MAME cabinet, odds and ends

In an effort to finally push my MAME project to completion, I decided to start by working around some odds and ends that have been pending for _way too long_. This is actually more of a catch-up post, as the all stuff presented here has been completed earlier (f.ex. during one of the Granny Cruiser sessions). Painting and cabling were completed way before, of course. Alone, either of these would’ve not made much of a topic for a post :).

Anyway, let’s start with a quick rundown about the front panel and it’s work phases.

The paint finish on the front panel turned out rather so-so. First, the red spray paint I used on the cabinet ran out so I had to go shopping for one more can. With a bit of my luck, the paint wasn’t available anymore in the exact same shade of course. The new one comes pretty close, but the difference in shade is still visible.

Second, what little spray lacquer I had left, the can had it’s nozzle partially clogged up. So, after a while of spraying it started sprouting these small flakes of lacquer on the front panel. F-U-C-K-I-N-G great. Figured I can’t be arsed to redo the whole thing (starting from sanding chores) so I just completed lacquering watching the flakes fly :). Thus, the now has a nice rough surface.

Front plate ready for installation.

I had no clear plans for the lower supports of controller console (minus using a L-bracket), so I just improvised with whatever dug up from the junk boxes. These were a small strip of aluminium, a piece of wooden furniture  feet and a L-bracket.

The alumium works as a installation stopper/guide on the bottom of the console. With these, you can simply lift up the console “as high as it goes” during installation and fasten the screws. The could also work as a installation surface if I decide to install a service hatch to the bottom of the console. Threaded through-holes can be then added for installation screws.

The wood bits were needed to allow using longer fastening screws. The inner & outer ends of the console are maybe 3-4cm thick in total, so using a screw that small didn’t seem like the sturdiest solution ever.

The right side lower support for controller console.

Like said, I completed the console cabling (minus 1p/2p start) way earlier. Not much to write about, but well worth a couple of pics anyway..

Side view of controls cabling. All the cables will be routed next to the door hinge once I install some kind of a cable clamps.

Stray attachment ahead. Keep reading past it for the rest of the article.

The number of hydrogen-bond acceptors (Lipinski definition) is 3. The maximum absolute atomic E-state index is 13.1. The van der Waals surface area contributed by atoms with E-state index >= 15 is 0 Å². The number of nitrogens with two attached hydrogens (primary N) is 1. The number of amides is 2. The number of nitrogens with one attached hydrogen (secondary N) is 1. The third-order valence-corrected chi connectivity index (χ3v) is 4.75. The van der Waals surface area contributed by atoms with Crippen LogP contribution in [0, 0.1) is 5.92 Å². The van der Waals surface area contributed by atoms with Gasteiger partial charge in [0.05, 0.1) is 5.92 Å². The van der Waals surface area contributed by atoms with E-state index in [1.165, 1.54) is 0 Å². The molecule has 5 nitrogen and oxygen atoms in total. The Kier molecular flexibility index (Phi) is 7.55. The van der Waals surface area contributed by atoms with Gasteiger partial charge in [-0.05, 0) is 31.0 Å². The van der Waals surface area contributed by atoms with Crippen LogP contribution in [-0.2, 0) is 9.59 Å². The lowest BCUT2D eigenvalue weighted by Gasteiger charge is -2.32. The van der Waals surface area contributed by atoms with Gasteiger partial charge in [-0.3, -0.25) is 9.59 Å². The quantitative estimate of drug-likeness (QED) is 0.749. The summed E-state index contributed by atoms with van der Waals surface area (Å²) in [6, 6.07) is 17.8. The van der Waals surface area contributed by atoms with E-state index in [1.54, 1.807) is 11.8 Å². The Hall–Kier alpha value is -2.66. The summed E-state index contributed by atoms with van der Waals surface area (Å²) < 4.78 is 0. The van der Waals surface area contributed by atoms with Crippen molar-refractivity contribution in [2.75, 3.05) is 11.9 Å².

Bottom view of controls cabling. Still missing the spinner!

There are two buttons on both sides of the console: The black ones are wired up as ‘add coin’ whereas the red ones double ‘button 1’. This should allow for using the cabinet for pinball emulation PLUS any ‘joystick + single button’ games can be played with either hand configuration (1p is left-handed and 2p right if using top controls only). As ‘button 1’ will see the most action next to joystick, maybe having ‘back-up’ button doesn’t hurt either..

In order for the volume dial assembly to fit in, the cutout on the door had to be enlarged and the extending monitor repair support removed altogether. Without these workarounds, the front panel wouldn’t fit correctly nor the door wouldn’t close completely.

The opening needed to be enlarged for the volume dial. The way it was prior to cutting is visible a couple of pictures up.

I’m thinking of making a separate storage mount for the monitor support inside the cabinet, but let’s see.. The monitor support weighs around couple of kilos, so the storage mount would have to be rather sturdy and keep the support from loosely swinging inside if the cabinet is transported.

I also decided to install the original jack / volume dial board from the computer speaker set. This way, headphones can be used too and connecting them will disable the loudspeakers. Albeit, the connector is in a relatively tricky spot: you can plug in the headphones by reaching deep under the controller console ;)

The original jackboard installed.

The switch on the left side of the volume dial (picture above) will become the power switch for the PC housed inside the cabinet. Just need to add the cabling. The opening on the front panel for this switch was originally used for the coin return actuator. This had a long aluminium shaft with a locking clip protruding through the opening. I removed the locking clip and cut the shaft shorter in order for the switch to fit in. Despite the locking clip is left out, the actuator seems to stay put pretty well even without it. The actuator will of course fall off if the cabinet is tipped, but I’d assume that’d be one of the last issues to worry about in such a scenario ;)

Next up, a bit of monitor business.

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